(In which we get on the road)
As we decided to travel in the US again this year, we set off at the end of May, full of plans to visit Colorado, Nevada, California, and perhaps, Oregon, before returning via Canada. Enough said! Some of that worked, most of it did not, but we had a great trip anyway!
We started out a bit late, at the end of May, due to some commitments in Arlington and headed west. Our first two nights stays were courtesy of Harvest Hosts and we enjoyed sampling the wine at Christian W. Klay Winery http://www.cwklaywinery.com/wines/and Ravens Glenn Winery https://ravensglenn.com/. We also paid a visit to the Fort Necessity National Battlefield https://www.nps.gov/fone/index.htm.
As a friend of ours put it, there is not much there! But we enjoyed our visit to the reconstruction of the site and to the excellent visitor center, and we chatted with several of the rangers who came to see our “strange” camper.
Next up was a visit to friends in Columbus, Ohio. We then continued our trip west with a night at the Tuscan Hills Winery https://www.effinghamwinery.com/. And on into Kansas which can be such a big state to cross! The fan in the bathroom died at this point, which was annoying as we use two fans to keep the camper as cool as possible for Blue, our cat. So we went to a Camping World, found one last fan on their shelves and bought it quickly! We then spent a couple of nights at the Kansas City East/Oak Grove KOA where Fred spent an entire day removing one fan and installing the new one. Murphy was, as usual, alive and well, but was vanquished in the end!
After this trauma, we gave ourselves a break and camped for two nights at the Kanopolis State Park in Marquette, Kansas. Our campsite had a beautiful view of the reservoir and sunsets looking across it.
We enjoyed some bicycling in the park, especially the ride across the dam. As we headed out, we also visited Mushroom Rock State Park. Just up the road but, unfortunately, too far to bicycle. This is a very low-key park with some amazing rocks that look like, well, mushrooms! Quite fun.
Still enroute for Colorado, we set off again and were horrified to discover a window had been sucked out of the camper by a tractor trailer which cut in close while on the interstate. We can only suppose that we had not latched it correctly. A trip to a wonderful and helpful ACE hardware store in Colby, Kansas (https://www.acehardware.com/store-details/17353) produced a sheet of plexiglass to fill the hole until we can obtain a new pane. (Three months later we think we have found a vendor in the UK and we await shipment, we hope!! Further update – the windows arrived in time for Christmas.) So, minus an important window for cross ventilation, we continued onwards. (Months later we realized that we should have swapped the good window from the passenger side, where the door limits its opening, and put the plexiglass in its place! Duh!)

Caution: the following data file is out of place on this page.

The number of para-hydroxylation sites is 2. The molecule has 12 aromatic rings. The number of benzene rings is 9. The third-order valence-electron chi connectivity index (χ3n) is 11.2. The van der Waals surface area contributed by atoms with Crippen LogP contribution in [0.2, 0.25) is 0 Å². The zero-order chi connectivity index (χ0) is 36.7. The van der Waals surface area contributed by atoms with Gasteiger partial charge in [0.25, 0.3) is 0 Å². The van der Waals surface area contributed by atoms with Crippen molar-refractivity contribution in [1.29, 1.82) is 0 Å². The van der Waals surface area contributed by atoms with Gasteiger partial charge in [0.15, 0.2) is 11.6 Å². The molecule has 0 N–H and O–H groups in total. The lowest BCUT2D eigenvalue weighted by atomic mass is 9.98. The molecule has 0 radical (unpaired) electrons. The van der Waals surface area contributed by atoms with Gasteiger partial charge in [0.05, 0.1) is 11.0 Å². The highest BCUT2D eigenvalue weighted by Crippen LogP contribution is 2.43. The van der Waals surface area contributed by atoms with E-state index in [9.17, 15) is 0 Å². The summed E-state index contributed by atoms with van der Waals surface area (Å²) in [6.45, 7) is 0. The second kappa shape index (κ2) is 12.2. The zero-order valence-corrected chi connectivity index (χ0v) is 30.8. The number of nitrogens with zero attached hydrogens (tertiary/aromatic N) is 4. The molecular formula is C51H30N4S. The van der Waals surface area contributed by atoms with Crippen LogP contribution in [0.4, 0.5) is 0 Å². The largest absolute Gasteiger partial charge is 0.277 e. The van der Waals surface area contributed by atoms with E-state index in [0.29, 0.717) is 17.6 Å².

As we approached Colorado Springs, we spotted the Paint Mines Interpretive Park on the map and, as lunch time loomed, we decided to stop and explore. (https://www.visitcos.com/things-to-do/outdoors/parks-trails/paint-mines-park/) It proved to be an amazing place, a little like the Painted Desert National Park in miniature, but with stronger colors and various trails to explore throughout. A great find. Lunch was good, too.
We were staying in Manitou Springs at a Boondockers Welcome site. (Boondockers Welcome has been acquired by Harvest Hosts. https://harvesthosts.com/) It is in Crystal Park, a gated community, up a steep and winding mountain road with incredible views toward Colorado Springs. It actually rivaled roads we had driven in the Andes, only there you must use your horn on the blind corners. This was not encouraged here!
Back in the 1930’s you they ran touring cars up the road which was so narrow that they used a turntable to turn the cars for the descent. But we made it up the mountain and met our wonderful hosts and settled in. We were already feeling the effects of a warm summer when in downtown Manitou Springs but found it delightfully cool at our 8,000-foot-high camping spot.
We had already booked seats on the Pikes Peak Cog Railway and once we sorted out the logistics of where to park the camper and where to take the shuttle, we spent an enjoyable, bright and sunny day on the mountain.
We also visited the Garden of the Gods, with its interesting rock formations. A special treat was a concert by the Peak Horn Ensemble and Woodland Park Wind Symphony, to which we were invited by our hosts, one of whom was playing French horn in the concert. A wonderful evening which made our stay even more memorable. A tour at the Cave of the Winds completed this visit to Manitou Springs and then we headed to Leadville for the Tiger Rally.
We always enjoy Leadville and this time was no exception. We camped in the diverse camping area just outside Leadville, where the cell phone reception is great(!) and then met friends in town for lunch one day before heading to Camp Hale. Some will recognize Rick and Kathy Howe, (http://www.travelin-tortuga.com/Travelin-Tortuga/index.html) and Ron and Ton Corbin. (https://travelintiger.com/) It is always fun to meet up with old friends who share our silly passion for travel.
We were prepared for the weather to be chilly but to our surprise, it was warmer than we expected in Leadville and much warmer in Camp Hale. No coats or hats need apply; t-shirts were the order of the day. We enjoyed meeting old friends and current Tiger owners and hearing their news. Fred led a couple of discussion groups on batteries and how to manage them. Then it was time to head out.